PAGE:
Sat May 02, 2015 6:07 pm

FPL has smart meters and you can go on line and see your usage on an hour by hour basis.

I can't paste images here but our average monthly usage is 1349 kwh, which wouldn't be considered excessive for our area. Looking at a typical day last month our usage was 45 kwh, BUT roughly 36.5 of that was between the hours of 6pm and 10am, and the other 8.5 was between 10am and 6pm. Of course about 10kwh of that is for the Volt. Still, this isn't for a huge house by any means.

So we'd need 4 of these units to go off grid (or to zero out the push-pull). Considering our bill is running about $120/month I'm not seeing how this makes any sense whatsoever in our situation. I don't even see how net metering with a grid tied system would pay off.
LTL
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Slow1
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Re: Tesla Powerwall

Sat May 02, 2015 6:15 pm

evnow wrote:
Slow1 wrote:In any case if you assume remaining grid-tied then you can pull those peak loads off the grid and simply time shift whatever capacity you have. Still a potentially useful product I'm sure - fully off-grid is another story as you need several days supply etc, just not something most of us can justify from a cost perspective eh?
As a backup - one would need the ability to run the fridge, some lights, range, the heater / AC ... most "whole house" generators start around 10 kW.
Sure - and couple it with a good generator and you can re-charge it periodically (run the generator for a couple hours at near peak load and benefit from that efficiency) and you wouldn't have to listen to constant hum of said generator. Get really smart about it and one could have control circuits to turn the generator on and off using the battery to buffer the power.

Lots of applications that could be done - whether any are worth the cost/complexity is up to individuals I'm sure.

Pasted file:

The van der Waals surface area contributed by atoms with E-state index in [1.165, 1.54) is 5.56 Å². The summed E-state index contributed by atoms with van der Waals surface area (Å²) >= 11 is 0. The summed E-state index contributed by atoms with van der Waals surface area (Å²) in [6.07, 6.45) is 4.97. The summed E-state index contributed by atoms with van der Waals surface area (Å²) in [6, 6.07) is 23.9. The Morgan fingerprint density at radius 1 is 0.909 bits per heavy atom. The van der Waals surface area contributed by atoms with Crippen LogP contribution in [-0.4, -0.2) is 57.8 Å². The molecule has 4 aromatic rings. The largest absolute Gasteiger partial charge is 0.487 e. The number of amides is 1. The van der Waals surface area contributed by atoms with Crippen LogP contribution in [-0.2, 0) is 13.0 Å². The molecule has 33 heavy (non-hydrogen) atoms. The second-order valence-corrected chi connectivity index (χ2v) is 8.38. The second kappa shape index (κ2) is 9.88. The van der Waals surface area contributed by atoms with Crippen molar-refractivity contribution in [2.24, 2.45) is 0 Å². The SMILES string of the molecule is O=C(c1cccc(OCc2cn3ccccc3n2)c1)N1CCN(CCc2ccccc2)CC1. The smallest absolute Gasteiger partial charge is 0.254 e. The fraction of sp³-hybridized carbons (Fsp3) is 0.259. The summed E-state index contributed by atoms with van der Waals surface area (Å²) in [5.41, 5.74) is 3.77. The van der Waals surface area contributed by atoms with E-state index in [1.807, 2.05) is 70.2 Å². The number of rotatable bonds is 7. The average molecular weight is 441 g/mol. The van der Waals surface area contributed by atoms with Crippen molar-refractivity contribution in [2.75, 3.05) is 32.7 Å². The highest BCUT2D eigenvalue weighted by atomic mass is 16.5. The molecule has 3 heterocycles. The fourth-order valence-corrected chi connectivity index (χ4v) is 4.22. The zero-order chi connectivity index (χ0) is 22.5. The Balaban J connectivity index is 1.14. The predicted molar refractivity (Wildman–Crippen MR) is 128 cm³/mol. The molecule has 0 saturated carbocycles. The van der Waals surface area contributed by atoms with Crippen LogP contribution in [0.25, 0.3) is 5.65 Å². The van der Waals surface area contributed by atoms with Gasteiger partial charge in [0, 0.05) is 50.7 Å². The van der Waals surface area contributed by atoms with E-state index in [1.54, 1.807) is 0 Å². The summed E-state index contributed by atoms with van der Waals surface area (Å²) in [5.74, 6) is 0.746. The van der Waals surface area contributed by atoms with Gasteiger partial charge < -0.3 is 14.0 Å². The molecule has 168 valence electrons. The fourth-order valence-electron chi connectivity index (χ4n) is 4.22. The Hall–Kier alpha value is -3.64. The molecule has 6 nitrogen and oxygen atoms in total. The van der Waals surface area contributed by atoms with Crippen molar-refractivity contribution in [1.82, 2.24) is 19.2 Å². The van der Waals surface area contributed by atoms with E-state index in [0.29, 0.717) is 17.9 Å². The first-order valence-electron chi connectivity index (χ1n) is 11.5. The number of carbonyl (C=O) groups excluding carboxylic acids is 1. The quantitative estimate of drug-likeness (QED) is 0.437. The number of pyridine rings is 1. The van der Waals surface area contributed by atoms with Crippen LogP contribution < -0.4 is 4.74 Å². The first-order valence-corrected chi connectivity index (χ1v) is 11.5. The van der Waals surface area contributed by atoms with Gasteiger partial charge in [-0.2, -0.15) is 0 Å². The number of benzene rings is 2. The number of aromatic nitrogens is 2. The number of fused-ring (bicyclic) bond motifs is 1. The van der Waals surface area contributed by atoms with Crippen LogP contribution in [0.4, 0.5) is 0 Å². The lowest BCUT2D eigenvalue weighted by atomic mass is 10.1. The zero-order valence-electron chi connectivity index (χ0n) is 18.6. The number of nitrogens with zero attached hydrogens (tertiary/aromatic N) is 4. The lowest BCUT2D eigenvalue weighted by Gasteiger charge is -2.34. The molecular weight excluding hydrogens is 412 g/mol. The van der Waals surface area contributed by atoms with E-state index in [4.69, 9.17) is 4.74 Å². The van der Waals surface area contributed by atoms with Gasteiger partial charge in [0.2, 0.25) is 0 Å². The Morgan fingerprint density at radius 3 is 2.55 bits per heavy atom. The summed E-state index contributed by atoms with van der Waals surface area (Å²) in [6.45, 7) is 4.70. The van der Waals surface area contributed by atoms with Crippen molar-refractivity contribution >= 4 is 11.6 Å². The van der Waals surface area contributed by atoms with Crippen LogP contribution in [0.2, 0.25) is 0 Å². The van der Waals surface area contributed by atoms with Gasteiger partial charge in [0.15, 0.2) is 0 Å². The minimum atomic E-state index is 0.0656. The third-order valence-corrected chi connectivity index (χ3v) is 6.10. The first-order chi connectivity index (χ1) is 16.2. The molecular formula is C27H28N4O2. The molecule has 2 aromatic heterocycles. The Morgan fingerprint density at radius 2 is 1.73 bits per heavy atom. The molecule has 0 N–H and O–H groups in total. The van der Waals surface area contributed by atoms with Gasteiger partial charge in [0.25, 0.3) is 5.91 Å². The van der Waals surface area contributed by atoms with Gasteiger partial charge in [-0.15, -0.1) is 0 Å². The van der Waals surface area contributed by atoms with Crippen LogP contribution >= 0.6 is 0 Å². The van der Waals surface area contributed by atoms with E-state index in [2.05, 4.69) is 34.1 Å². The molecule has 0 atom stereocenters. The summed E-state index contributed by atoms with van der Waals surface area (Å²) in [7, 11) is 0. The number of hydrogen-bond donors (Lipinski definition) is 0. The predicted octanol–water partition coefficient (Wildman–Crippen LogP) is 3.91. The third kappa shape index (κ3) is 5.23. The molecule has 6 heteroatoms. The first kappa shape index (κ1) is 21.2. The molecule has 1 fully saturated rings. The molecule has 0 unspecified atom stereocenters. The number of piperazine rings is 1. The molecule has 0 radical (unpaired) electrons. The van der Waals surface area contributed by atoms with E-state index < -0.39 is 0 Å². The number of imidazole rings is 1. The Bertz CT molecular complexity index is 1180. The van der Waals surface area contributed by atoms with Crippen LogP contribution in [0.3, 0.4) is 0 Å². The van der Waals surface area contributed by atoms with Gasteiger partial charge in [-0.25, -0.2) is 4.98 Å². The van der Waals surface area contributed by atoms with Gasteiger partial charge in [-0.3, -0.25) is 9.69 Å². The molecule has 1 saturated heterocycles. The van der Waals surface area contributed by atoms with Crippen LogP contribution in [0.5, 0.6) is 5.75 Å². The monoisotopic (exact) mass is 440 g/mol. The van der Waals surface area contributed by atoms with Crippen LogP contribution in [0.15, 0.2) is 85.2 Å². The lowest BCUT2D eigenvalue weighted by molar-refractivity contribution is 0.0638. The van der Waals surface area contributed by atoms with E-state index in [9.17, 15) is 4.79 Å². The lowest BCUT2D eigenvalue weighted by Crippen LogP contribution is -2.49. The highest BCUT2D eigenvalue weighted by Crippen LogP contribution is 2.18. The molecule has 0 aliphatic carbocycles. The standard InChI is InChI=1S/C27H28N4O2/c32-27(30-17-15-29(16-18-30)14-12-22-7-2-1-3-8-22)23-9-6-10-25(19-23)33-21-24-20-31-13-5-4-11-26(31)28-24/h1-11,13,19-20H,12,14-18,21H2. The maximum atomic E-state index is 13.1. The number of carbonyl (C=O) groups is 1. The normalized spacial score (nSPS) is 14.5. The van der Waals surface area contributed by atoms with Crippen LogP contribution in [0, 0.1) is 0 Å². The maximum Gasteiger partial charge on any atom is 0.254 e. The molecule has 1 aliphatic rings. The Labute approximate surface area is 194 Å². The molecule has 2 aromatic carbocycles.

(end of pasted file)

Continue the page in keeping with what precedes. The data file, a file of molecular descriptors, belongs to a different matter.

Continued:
I do believe that Elon is on a mission here - not just to make money. Load balancing for utilities is indeed an important part of a long term strategy I'm sure. I'm not sure that there are enough individuals willing to foot the bill to help make it happen on their own.

When talking full off-grid I think we're a good ways away from that at the moment. With net metering the value proposition just isn't there.. yet. Now, I've read a few proposals out there intended to 'let PV owners pay their fair share' of infrastructure. IF regulators/utilities were to remove net metering and/or disadvantage things sufficiently then the incentive (financial) could be created to make full off-grid solutions viable (even if they included a generator as part of the solution for multiple-cloudy day situations). Personally I think that would be a shame - as I project it could lead to a muliti-class power distribution with only the wealthy being able to afford reliable power.. Of course all this is an extreme (and highly unlikely) scenario... and I've rambled :)
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Slow1
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Re: Tesla Powerwall

Sat May 02, 2015 6:25 pm

LTLFTcomposite wrote: So we'd need 4 of these units to go off grid (or to zero out the push-pull). Considering our bill is running about $120/month I'm not seeing how this makes any sense whatsoever in our situation. I don't even see how net metering with a grid tied system would pay off.
1349kWh/month for $120 is very inexpensive IMO - about $0.09/kWh. I bet it is hard to sell PV systems in your area at those rates. To put things into perspective - we pay about $0.26/kWh (and a bit more over 500kWh/mo but I don't know the rate) putting your bill here at about $350/mo. That gives a bit more play to work with eh?